Infrastructure to support unconventional oil and gas development has increased substantially in the past decade. Major fracking infrastructure includes:
Machine that raises the pressure of gas by drawing in low pressure gas and discharging it at significantly higher pressures. These facilities enable natural gas to flow through pipelines.
In the United States, there’s an estimated 3 million miles of pipelines transporting crude oil, refined petroleum products, natural gas liquids, and gas from fracking wells and cryogenic facilities to processors & then eventually to consumers. Pipelines include distribution lines that take gas to residents and other consumers, as well as transmission and gathering lines which bring fossil fuels from well sites to processing facilities and distant markets.
“Fracking” wells are drilled thousands of feet into the ground to reach a target oil or gas reservoir. The well then turns horizontally to intersect and remain within the reservoir (e.g. shale layer) for distances that can reach over three miles in length. A mixture of water, sand and chemicals are injected into the well at extremely high pressures, and explode out of the well bore to crack open the shale rock, releasing oil and gas.
Other infrastructure includes Class II wells (which include wastewater disposal wells, enhanced oil recovery wells, and hydrocarbon storage wells), cryogenic facilities, frac sand mines, fractionation facilities, petrochemical facilities, power plants and stations, processing plants, pumping stations, and storage facilities. For more information on the function of these infrastructure, see FracTracker’s Oil & Gas 101 guides: https://www.fractracker.org/resources/oil-and-gas-101/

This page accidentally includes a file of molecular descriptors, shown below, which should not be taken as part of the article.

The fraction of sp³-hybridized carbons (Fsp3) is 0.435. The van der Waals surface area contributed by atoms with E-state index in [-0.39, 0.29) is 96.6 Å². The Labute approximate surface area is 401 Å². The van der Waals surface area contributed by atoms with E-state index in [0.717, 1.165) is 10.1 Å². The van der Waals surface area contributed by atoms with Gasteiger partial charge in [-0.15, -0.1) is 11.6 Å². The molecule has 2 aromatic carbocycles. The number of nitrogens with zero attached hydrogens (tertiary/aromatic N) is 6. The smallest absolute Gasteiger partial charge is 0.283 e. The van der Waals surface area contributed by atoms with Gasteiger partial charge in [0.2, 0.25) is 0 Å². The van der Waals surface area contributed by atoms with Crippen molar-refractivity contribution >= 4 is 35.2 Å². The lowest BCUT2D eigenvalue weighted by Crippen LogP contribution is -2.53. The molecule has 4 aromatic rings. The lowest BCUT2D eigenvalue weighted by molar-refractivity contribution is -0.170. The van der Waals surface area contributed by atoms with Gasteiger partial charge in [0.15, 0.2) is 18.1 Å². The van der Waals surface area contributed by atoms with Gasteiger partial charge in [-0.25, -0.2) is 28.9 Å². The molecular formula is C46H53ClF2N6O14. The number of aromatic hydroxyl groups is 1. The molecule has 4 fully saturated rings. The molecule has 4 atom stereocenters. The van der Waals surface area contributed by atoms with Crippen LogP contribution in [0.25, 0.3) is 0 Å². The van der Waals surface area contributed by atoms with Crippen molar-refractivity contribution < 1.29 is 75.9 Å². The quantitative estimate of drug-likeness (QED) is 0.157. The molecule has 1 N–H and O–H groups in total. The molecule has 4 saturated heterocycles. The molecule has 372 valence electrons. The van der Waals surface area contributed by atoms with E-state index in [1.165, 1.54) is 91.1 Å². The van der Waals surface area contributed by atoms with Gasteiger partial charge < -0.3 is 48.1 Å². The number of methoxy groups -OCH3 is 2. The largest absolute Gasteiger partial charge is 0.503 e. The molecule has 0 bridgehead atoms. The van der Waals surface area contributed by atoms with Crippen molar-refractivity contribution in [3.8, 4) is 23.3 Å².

FracTracker Articles & Maps – Fracking Infrastructure
Kern County, California has approved at least 18,356 illegal permits to drill new and rework existing oil and gas wells since 2015 (data updated May 18, 2020). In a monumental decision in February of 2020, a California court ruled that a Kern County oil and gas ordinance paid for and drafted by the oil industry […]
Unconventional wells in Pennsylvania were always resource-intensive, but the maps below show how the amount of water used per well has grown significantly in recent years. In 2013, these wells used an average of 5.8 million gallons per well. By 2019, that figure had increased 145%, consuming more than 14.3 million gallons per well. This […]
By Kim Fraczek (Sane Energy Project), with input and mapping by Karen Edelstein (FracTracker Alliance) Despite overwhelming concern about the impacts of fossil fuels on climate chaos, pipeline projects are springing up all over the country in an effort find markets for the surplus of fracked gas extracted from the Marcellus region in Pennsylvania. New […]